This brand new biography of Søren Kierkegaard by Stephen Backhouse hit the spot. It came to our door on Friday and I devoured it by Sunday night. It is immensely informative, insightful, and readable.
Rather than duplicate the denser intellectual biographies that already exist (on one hand), or offer up the life's story without reference to it's work (on the other), Backhouse gives us Kierkegaard in two parts: a telling of his story and an overview of his works. The first reads like a gripping novel, the second opens up inviting windows into texts both famous and unknown.
The 211-page 'life of Kierkegaard' which makes up the bulk of the book is nothing short of riveting. (And for those who wish to just do some beach reading, it could be happily left at that). The research that stands behind it is impeccable. Not only does Backhouse have a command of Kierkegaard's thought and of his historical context, he has also scoured the journals of Søren and his peers in order to give us a view of his life from inside-out and outside-in. This is sewn together not like a patchwork quilt or a dry historical treatise but almost like a psychological thriller. (Okay, 'thriller' might be too strong a word, but the drama of Søren's inner and public life is pretty intense).
Kierkegaard seems to have been hounded by controversy. Just when it lets up he chases it again. One simultaneously admires his resolve and cringes at the pain he puts himself (and others) through. Backhouse gives a sympathetic account that does not cover up Soren's faults and quirks, but puts them in perspective and (thanks to his journals) reveals in them an intent that is better than many might have guessed. It would be easy to write Kierkegaard off as a controversialist, but through this insightful biography we see him as somewhat restrained given the burning of his conviction, the sincerity of his confession, and the sharpness of his vision.
Even though Backhouse highlights the work Kierkegaard was doing as it occurs in his life, I was thankful for the 54 page overview of his publications which rounds out the book. The pithy summaries have focused my understanding of books I have read, and given me a concise encapsulation of books which (let's face it) I probably never will.
More than that, Backhouse has put some books on my radar which need to go high on the reading list not just because they seem interesting, but because the thoughts expressed in them seem as important and challenging as ever. A few choice quotes (all Backhouse's words) will make this plain:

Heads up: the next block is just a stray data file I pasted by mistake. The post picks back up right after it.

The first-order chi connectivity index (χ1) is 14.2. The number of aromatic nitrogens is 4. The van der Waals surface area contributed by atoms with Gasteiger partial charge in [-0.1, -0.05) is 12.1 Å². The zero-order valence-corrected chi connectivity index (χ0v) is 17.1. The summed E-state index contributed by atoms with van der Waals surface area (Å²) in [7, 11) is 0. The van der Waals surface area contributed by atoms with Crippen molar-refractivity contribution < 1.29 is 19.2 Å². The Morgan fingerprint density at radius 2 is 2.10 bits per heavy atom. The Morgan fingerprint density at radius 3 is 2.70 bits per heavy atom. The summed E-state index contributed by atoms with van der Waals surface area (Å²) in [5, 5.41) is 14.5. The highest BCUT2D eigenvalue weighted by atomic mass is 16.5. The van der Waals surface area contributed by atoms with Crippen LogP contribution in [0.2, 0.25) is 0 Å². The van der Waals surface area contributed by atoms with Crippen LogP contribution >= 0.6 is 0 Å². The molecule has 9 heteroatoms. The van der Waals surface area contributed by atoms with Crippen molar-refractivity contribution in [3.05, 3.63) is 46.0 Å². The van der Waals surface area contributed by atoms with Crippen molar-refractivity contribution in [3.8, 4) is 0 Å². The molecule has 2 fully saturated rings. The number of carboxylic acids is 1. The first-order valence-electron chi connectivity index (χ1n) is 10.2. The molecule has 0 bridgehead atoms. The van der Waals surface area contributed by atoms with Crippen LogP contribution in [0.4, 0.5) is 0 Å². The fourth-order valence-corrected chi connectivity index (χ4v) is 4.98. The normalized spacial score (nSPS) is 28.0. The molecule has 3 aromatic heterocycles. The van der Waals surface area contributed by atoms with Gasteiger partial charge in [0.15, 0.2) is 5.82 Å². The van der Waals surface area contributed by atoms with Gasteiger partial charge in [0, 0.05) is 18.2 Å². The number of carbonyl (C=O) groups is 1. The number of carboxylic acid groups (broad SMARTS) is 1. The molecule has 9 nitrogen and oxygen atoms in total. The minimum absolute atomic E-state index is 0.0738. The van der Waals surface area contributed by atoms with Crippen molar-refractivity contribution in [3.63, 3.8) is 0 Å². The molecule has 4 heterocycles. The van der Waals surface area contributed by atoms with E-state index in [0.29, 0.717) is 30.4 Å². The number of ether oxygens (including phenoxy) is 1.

'The Romantics rightly accuse modernity of trapping people in a slavery of social customs, materialism, and shallow religiosity. Yet the Romantics also condemn people to a slavish devotion to their own subjective passions and immature whims. Irony, urges Kierkegaard, is a necessary moment on the way to exposing a lie.... Significantly, at the end of his life Søren would employ Socratic irony by claiming not to a Christian, thus exposing the Christianity of Christendom as no Christianity at all.' - on Concept of Irony
'The first-hand disciples faced the same challenge as did the second-hand disciples. The incarnation was as offensive to reason one second after it happened as it is thousands of years later.' - on Philosophical Fragments
'In an age overtaken by reflection, talking about doing something important replaces actually doing it. The crowd likes the appearance of decisiveness more than it tolerates the reality of it... Levelling is the process of abstraction, whereby decisive choices are stripped of their power by being morphed into "ideas" or "worldviews," and persons are subsumed into groups... One of the public's most potent weapons in the war to defend itself against individuals taking their existence seriously is an endless stream of celebrity gossip, manufactured ideological conflict, and opinion presented as facts no one owns but everyone has.' - on The Present Age
'In Kierkegaard's view, "discourses" denotes open-ended discussion whereas a "sermon" suggests the speaker is speaking "with authority." The book's four parts ... reflect Søren's deepening mistrust of Christendom's self-satisfaction.' - on Christian Discourses
'Christianity has forgotten this ['Come to me' from Matthew 11:28] is a hard saying, because the citizens of Christendom have forgotten to live in the present with Jesus ever before them.' - on Practice in Christianity
'The reformation betrays itself when it simply allows one form of anaemic cultural Christianity to replace another. Instead, authentic Christianity is ever new, reforming itself with every generation and every individual.' - on For Self-Examination
'The present age thinks the more people rally together about something the truer it is or becomes.' - on The Book on AdlerWhat comes to life in this book is not just the person of Søren Kierkegaard but the ethos of nineteenth century Copenhagen and its churches as well—an ethos not far off from our own. Read against the vividly painted backdrop of his context, one cannot help but feel Kierkegaard's work coming into clearer focus and still having lots to say.